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I will think getting $500 on an $10,000 account trading leveraged instruments; futures, CFD is possible. But it will not be possible if you are trading $10,000 worth of stocks.

$10,000 allow you to intraday trade almost 20 contracts of ES and all you need is 2-3 ticks profit to get $500. The hard part is to be consistent in being profitable.

But on the other hand, I had heard a couple of traders who told me they used to be profitable when trading for a firm but when they leave the company and start trading on their own accounts, they seem to have problem being profitable. I am thinking if it has to do with account size.

What I believe is, with a large account, you are psychologically able to handle a larger stop and less likely to be fearful therefore allowing your profit to run.

20 contracts on a 10k account? That is insane to me.

Yes, trading someone elses money vs your own is very, very different. It's quite similar to the sim vs cash phenomenon. Anyone can make money on sim, it's pretty easy. Doing it on cash is hard. The difference: psychology for the most part.

Trading someone elses money can be a good fit for some traders.

Mike

Due to time constraints, please do not PM me if your question can be resolved or answered on the forum.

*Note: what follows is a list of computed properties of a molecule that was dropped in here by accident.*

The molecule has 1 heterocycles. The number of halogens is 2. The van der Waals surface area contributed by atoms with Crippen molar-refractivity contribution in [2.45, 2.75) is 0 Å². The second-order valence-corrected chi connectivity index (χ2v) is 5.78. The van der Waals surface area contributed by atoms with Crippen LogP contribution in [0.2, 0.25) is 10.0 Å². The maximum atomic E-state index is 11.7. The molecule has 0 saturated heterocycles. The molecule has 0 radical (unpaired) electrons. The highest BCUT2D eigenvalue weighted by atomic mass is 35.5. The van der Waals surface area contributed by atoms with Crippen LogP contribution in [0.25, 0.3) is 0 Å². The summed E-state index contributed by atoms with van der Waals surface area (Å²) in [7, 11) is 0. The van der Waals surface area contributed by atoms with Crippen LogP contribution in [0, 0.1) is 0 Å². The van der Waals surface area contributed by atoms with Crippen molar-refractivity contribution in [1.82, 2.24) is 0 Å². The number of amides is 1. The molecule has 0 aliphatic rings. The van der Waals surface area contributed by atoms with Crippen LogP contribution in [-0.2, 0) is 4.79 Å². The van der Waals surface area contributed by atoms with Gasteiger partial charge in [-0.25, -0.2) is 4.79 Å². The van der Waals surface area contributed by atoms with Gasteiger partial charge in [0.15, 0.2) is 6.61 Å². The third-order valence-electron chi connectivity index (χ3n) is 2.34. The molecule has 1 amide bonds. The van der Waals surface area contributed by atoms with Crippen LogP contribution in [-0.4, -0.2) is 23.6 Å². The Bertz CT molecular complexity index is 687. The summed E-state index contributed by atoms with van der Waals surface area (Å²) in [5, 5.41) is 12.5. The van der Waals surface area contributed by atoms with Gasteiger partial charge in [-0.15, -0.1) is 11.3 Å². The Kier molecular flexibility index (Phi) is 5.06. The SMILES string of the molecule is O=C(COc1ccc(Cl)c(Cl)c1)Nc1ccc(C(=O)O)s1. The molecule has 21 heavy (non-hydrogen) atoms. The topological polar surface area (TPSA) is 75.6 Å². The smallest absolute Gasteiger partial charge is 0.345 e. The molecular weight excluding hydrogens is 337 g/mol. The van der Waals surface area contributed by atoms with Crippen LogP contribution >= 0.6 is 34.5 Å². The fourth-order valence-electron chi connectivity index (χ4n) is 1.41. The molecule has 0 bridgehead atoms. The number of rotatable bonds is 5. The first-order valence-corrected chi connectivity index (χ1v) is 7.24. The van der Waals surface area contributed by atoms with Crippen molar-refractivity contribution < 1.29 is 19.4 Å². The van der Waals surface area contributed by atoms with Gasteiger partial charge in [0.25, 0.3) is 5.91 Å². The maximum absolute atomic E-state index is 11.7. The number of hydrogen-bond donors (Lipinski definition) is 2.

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Ralph Vince book The Leverage Space Trading Model deals with optimal bet size for multiple trading instruments.
The 2% "rule" is rather pointless without some kind of edge estimation. Keep in mind the optimal kelly bet size for a 1:1 bet(10 point profit target / 10 point stop ) would be your edge itself. So if you really had a 5% edge on that trade then the optimal geometric growth for that bet would be 5% of the account.
I believe 2% was probably arrived at because it keeps someone with overall negative expected value per trade going long enough to run into some winning streaks with a large enough random return that gives the illusion of profitability.
Euan Sinclair's book Volatility Trading is probably worth the price for the money management section actually.

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The main problem is that correlations between instruments are changing. Even if you have carefully chosen your instruments to approach a zero correlation, you can be unlucky and find yourself with all your trades going against you at the same time.

So from a practical point of view you need two limits